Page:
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A History Stroll in Winter: Jackson Square from Gold Rush Days to Modern Times

Thursday, December 10, 2015

Today’s Throwback Thursday is one for all of the “rambling and ambling” historians: a self-guided winter stroll through the Jackson Square Historic District with then-and-now views selected from the SFMTA Photo Archive.

Modern day Jackson Square is primarily a quiet neighborhood of tony galleries, but in the prime of Say Francisco’s 1850s Gold Rush heyday the area was known as “Sydney Town”—home to rough-and-tumble sailors, abandoned ships, and various other waterfront establishments.

 

Then and now view of a simple building in the Jackson Square Historic District. The two door structure once housed vehicles of the Presidio and Ferries Railroad and was likely built in the 1880s. As the name implies, the small railroad—which had both cable cars and steam-powered vehicles—ran from the Ferry Building out to the Presidio. Image on the right shows the structure in 1908 with open bays for railroad vehicles; to the left, with strands of white lights in 2015.

Then-and-now: this simple building once housed vehicles of the Presidio and Ferries Railroad and was likely built in the 1880s. As the name implies, the small railroad—which had both cable cars and steam-powered vehicles—ran from the Ferry Building out to the Presidio. On the left, the structure in 2015; to the right, 1908.

 

 

At 444 Jackson is San Francisco Landmark 25, the Moulinie Building at 458-460 Jackson— immediately adjacent to the old Presidio and Ferries Railroad building. The Moulinie’s construction date of 1852 puts it among the ranks of the oldest structures in San Francisco. Strolling up and down the rest of this Jackson Street block, bounded by Montgomery and Sansome, will turn up no less than fourteen San Francisco landmarks, all wonderfully mapped, photographed and described at NoeHill.com.

Today it is hard to miss the fact that vistas in the Jackson Square neighborhood are dominated by the towering and photogenic Transamerica Building. The skyscraper pyramid now stands on the former site of the infamous Niantic merchantile ship, once buried under the streets of San Francisco and later excavated during construction of the Transamerica.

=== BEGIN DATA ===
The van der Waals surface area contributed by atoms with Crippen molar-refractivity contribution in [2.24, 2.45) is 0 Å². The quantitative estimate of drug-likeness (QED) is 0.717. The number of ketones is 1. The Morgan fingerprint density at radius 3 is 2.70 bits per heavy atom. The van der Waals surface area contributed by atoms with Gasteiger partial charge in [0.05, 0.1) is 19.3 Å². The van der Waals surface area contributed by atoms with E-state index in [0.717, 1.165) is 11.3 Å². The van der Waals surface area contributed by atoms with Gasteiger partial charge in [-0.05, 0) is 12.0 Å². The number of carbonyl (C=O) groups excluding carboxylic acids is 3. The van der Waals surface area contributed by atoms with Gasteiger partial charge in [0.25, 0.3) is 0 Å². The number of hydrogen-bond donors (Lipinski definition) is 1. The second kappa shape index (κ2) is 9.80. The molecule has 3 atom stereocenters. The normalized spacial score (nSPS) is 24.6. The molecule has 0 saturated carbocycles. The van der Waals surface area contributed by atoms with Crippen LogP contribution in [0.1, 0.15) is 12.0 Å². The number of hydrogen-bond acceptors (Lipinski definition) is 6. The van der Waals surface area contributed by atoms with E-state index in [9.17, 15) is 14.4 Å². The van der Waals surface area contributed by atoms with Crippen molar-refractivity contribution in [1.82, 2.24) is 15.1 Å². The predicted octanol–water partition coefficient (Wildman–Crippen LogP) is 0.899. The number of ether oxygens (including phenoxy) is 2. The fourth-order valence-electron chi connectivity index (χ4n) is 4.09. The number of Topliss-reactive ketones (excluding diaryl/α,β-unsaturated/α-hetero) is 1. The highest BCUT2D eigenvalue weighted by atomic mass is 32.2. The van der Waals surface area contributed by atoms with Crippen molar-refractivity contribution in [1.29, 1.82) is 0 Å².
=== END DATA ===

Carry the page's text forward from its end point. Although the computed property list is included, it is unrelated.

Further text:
On the left is a view south down Sansome Street from Jackson in 1911. In the new image from 2015, there are two tan colored buildings that match up with those visible in the right foreground of the black and white archival image. The tall tower of the Transamerica Pyramid dominates the new picture, and a ray of light shines down on the street from behind the tower.

On the left: the view south down Sansome Street from Jackson in 1911. The two tan colored buildings in the contemporary image match up with those visible in the right foreground of the black and white archival image. The brick building visible in the modern image has replaced the 1911 structure at the end of the block, on the corner of Sansome and Washington.

 

 

To continue the winter history stroll, the SFMTA Photo Archive recommends grabbing a camera and your favorite walking shoes and checking out some of the neigborhood’s picturesque alleyways: our favorites are Hotaling Place, Osgood Place, and Gold Street.

If a winter stroll through Jackson Square piques your curiosity about the Barbary Coast, the Visitor Center at the San Francisco Maritime National Park has an excellent—and free—exhibit on San Francisco's Waterfront, including the myriad and mysterious buried Gold Rush ships below the Financial District.

To uncover your own “then and now” views, check out more historic SFMTA Photos on FlickrTwitterGoogle+, and Instagram.